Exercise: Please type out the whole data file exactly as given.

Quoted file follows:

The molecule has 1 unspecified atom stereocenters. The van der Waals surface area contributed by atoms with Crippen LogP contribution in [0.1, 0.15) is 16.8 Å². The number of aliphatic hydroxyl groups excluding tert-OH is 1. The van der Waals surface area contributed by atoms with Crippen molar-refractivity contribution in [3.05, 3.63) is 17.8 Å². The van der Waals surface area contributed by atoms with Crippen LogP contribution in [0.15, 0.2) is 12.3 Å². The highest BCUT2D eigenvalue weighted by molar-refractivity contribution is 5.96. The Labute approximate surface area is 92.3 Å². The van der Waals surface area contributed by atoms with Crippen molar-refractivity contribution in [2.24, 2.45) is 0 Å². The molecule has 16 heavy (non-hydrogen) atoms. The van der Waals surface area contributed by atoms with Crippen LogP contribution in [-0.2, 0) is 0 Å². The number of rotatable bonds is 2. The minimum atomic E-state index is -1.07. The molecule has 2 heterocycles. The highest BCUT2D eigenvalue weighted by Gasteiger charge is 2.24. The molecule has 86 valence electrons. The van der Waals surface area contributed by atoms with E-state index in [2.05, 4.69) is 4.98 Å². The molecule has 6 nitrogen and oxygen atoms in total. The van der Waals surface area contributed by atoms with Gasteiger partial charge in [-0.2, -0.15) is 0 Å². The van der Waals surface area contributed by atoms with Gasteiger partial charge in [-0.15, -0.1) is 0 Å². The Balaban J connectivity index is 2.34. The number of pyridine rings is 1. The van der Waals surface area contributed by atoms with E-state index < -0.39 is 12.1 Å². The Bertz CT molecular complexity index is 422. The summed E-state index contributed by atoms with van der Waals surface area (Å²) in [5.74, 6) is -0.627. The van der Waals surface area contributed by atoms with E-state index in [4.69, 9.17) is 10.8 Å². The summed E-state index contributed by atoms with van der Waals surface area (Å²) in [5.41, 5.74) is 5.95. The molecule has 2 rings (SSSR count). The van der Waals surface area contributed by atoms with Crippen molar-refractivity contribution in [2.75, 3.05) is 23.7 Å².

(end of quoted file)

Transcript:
The molecule has 1 unspecified atom stereocenters. The van der Waals surface area contributed by atoms with Crippen LogP contribution in [0.1, 0.15) is 16.8 Å². The number of aliphatic hydroxyl groups excluding tert-OH is 1. The van der Waals surface area contributed by atoms with Crippen molar-refractivity contribution in [3.05, 3.63) is 17.8 Å². The van der Waals surface area contributed by atoms with Crippen LogP contribution in [0.15, 0.2) is 12.3 Å². The highest BCUT2D eigenvalue weighted by molar-refractivity contribution is 5.96. The Labute approximate surface area is 92.3 Å². The van der Waals surface area contributed by atoms with Crippen molar-refractivity contribution in [2.24, 2.45) is 0 Å². The molecule has 16 heavy (non-hydrogen) atoms. The van der Waals surface area contributed by atoms with Crippen LogP contribution in [-0.2, 0) is 0 Å². The number of rotatable bonds is 2. The minimum atomic E-state index is -1.07. The molecule has 2 heterocycles. The highest BCUT2D eigenvalue weighted by Gasteiger charge is 2.24. The molecule has 86 valence electrons. The van der Waals surface area contributed by atoms with E-state index in [2.05, 4.69) is 4.98 Å². The molecule has 6 nitrogen and oxygen atoms in total. The van der Waals surface area contributed by atoms with Gasteiger partial charge in [-0.2, -0.15) is 0 Å². The van der Waals surface area contributed by atoms with Gasteiger partial charge in [-0.15, -0.1) is 0 Å². The Balaban J connectivity index is 2.34. The number of pyridine rings is 1. The van der Waals surface area contributed by atoms with E-state index < -0.39 is 12.1 Å². The Bertz CT molecular complexity index is 422. The summed E-state index contributed by atoms with van der Waals surface area (Å²) in [5.74, 6) is -0.627. The van der Waals surface area contributed by atoms with E-state index in [4.69, 9.17) is 10.8 Å². The summed E-state index contributed by atoms with van der Waals surface area (Å²) in [5.41, 5.74) is 5.95. The molecule has 2 rings (SSSR count). The van der Waals surface area contributed by atoms with Crippen molar-refractivity contribution in [2.75, 3.05) is 23.7 Å².